Bank Tax vital in the fight against poverty: Oxfam

Campaigns and Advocacy, Media Releases article written on the 03 Jun 2010

A global tax on the world’s big banks to help poor countries survive the economic crisis must be urgently agreed, Oxfam said today ahead of the G20 meeting of Finance Ministers in South Korea.

Treasurer Wayne Swan will attend the meeting, which is due to have a proposed financial sector tax on the agenda.

International development agency Oxfam, along with other aid agencies and organisations, are pressing for a bank tax – or Robin Hood Tax – that will raise as much as $474bn (US $400bn) a year.

Half of that 400 billion would be spent on domestic issues like health and education in countries that levy the tax – like Australia – while the other half would be spent on climate change adaptation and poverty reduction in poor countries around the world.

Recent media reports suggest big Australian banks have profited from the financial downturn, because they have charged borrowers more than the increase in their costs.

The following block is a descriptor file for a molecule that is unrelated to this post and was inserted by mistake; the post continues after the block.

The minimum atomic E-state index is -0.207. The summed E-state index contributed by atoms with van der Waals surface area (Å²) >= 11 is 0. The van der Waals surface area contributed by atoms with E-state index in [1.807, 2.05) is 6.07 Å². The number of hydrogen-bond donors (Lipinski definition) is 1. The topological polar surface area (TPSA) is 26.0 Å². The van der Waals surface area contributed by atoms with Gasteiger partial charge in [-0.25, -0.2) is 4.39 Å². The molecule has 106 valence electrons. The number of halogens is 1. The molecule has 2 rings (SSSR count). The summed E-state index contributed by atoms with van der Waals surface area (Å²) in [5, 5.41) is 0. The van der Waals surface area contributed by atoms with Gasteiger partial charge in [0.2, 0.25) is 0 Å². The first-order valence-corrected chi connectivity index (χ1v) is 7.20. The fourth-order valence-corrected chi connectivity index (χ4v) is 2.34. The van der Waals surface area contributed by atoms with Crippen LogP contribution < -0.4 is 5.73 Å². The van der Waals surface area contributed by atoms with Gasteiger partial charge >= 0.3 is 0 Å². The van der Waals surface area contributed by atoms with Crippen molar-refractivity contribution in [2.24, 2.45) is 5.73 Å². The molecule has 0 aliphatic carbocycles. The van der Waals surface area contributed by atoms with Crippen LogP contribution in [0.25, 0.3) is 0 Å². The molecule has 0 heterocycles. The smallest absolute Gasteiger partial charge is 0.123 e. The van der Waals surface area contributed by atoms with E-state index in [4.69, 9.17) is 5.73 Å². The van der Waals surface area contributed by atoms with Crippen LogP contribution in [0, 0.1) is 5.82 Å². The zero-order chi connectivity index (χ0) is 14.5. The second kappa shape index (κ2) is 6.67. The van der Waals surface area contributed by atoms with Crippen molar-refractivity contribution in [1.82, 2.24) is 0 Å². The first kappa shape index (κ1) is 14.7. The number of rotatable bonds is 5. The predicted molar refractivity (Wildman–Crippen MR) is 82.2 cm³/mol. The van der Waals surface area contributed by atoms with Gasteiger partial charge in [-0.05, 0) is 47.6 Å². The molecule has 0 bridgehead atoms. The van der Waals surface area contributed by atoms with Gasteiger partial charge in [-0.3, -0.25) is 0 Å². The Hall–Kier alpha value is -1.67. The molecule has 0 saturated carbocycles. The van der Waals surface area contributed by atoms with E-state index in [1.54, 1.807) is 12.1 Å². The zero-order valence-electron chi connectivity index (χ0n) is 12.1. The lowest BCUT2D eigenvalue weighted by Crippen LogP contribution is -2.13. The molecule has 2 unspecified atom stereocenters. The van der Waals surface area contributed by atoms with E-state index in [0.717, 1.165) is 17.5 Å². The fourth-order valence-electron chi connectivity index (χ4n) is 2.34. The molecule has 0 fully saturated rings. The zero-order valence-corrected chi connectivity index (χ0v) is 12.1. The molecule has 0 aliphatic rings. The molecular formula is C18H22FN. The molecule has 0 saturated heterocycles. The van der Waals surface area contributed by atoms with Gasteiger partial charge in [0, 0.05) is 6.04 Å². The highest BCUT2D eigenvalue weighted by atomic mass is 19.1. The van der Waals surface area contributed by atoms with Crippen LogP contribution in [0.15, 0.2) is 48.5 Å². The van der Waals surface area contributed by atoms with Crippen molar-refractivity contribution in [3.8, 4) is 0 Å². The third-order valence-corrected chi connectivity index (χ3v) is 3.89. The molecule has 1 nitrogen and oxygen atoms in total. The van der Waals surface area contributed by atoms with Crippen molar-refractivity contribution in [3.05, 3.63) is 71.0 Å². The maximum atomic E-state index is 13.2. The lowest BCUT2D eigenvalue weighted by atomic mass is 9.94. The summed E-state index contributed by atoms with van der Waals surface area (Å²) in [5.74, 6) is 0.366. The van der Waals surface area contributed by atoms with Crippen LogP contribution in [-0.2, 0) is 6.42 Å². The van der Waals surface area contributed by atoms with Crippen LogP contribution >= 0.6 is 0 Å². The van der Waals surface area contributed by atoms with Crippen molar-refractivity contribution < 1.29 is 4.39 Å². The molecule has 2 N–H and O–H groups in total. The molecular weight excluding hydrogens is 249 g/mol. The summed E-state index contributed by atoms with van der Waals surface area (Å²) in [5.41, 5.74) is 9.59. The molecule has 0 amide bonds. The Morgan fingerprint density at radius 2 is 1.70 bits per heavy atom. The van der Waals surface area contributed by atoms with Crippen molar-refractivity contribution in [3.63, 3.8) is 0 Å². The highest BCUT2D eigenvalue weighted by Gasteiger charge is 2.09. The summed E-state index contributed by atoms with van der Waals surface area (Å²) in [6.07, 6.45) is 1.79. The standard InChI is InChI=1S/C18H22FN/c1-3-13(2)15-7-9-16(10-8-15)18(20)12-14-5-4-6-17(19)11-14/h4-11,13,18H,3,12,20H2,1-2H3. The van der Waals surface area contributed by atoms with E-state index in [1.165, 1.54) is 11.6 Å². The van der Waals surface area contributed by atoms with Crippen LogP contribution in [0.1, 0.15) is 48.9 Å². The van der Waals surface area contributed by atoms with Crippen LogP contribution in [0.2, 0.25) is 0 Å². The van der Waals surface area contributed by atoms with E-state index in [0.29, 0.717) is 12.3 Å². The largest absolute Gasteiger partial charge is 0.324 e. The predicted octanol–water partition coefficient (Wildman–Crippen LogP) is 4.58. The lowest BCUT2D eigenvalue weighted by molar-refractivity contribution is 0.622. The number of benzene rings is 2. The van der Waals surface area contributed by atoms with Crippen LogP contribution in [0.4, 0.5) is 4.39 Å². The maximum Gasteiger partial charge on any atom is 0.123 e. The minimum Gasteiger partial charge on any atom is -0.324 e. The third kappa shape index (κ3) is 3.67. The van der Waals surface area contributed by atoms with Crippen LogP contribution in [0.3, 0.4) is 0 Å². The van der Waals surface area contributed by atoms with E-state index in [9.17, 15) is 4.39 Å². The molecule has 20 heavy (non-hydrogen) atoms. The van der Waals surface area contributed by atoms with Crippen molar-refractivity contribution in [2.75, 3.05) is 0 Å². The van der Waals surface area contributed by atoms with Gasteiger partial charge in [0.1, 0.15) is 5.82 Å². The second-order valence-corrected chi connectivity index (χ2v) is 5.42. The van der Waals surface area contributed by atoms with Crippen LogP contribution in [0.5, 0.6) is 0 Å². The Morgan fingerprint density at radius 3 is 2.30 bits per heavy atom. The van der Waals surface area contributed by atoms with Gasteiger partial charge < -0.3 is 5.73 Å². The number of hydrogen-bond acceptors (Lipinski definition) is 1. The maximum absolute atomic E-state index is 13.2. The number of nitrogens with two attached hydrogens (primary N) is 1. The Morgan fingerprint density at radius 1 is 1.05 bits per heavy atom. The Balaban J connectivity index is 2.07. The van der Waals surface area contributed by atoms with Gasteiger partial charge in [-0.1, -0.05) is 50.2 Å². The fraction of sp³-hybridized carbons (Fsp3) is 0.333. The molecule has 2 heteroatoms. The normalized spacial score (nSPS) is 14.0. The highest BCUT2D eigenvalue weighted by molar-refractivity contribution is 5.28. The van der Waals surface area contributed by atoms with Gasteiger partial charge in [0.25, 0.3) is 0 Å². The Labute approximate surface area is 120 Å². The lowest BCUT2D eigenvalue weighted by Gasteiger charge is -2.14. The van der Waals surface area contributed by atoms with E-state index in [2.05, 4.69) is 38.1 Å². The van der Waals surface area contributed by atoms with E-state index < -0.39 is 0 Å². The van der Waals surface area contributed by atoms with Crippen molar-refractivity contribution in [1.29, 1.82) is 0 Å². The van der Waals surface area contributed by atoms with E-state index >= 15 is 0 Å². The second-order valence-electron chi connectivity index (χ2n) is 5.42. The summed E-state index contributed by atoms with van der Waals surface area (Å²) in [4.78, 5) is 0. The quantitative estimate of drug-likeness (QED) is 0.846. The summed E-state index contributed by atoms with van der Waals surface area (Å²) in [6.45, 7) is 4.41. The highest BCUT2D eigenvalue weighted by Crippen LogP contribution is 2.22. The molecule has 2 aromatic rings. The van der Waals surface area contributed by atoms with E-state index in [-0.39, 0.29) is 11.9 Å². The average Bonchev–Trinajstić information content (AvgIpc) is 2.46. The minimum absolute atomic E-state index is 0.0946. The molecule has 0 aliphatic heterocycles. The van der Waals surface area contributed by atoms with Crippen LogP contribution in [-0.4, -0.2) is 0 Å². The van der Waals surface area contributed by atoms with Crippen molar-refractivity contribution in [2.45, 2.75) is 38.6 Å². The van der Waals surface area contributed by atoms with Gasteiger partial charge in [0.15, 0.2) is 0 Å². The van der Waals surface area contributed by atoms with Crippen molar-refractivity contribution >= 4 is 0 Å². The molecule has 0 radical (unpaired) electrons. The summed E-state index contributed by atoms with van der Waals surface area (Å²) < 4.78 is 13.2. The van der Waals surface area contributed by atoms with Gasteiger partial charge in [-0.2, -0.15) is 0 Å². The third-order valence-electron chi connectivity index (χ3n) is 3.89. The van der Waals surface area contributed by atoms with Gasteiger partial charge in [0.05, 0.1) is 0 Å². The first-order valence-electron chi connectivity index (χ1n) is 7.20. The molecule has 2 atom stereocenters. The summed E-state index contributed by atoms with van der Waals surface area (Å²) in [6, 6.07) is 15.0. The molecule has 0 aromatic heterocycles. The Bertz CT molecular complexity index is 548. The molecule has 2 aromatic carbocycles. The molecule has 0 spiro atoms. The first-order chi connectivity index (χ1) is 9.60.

Oxfam Australia executive director Andrew Hewett said this was a once-in-a generation opportunity for the G20 to reshape the global economy in favour of poor people.

“We can never return to a situation where the greed of the richest takes precedence over the needs of billions.  However the G20 chooses to structure the tax, it should not just bail out banks, it should also bail out the world’s poorest people.

“A financial sector tax is the best option to deliver the scale of resources needed to recover from the financial crisis. The G20 must now seize the moment and deliver a tax that will raise resources to tackle poverty and climate change.

“Wayne Swan and the other finance ministers meeting in South Korea must agree a roadmap for taxing the financial sector, and the deal must be closed at the G20 Leaders Meeting on 26 and 27 June in Toronto, Canada.”

The International Monetary Fund (IMF) has supported the idea of a tax on banks, giving its preliminary report on a financial sector tax to G20 finance ministers in April. The IMF proposed two taxes to repay the costs of the global economic crisis and to fund the response of crises in the future. The two taxes would take the form of a levy payable by all financial institutions, and a tax on their profits and pay.

The G8 has broken its promise of $59bn (US $50bn) in aid to poor countries by 2010, and 50,000 more children in Sub-Saharan African countries died last year because of the financial crisis.

Oxfam is part of a broad alliance of development organisations, unions and environmental groups supporting the Robin Hood Tax.

For more information please contact Laurelle Keough on 0409 960 100 or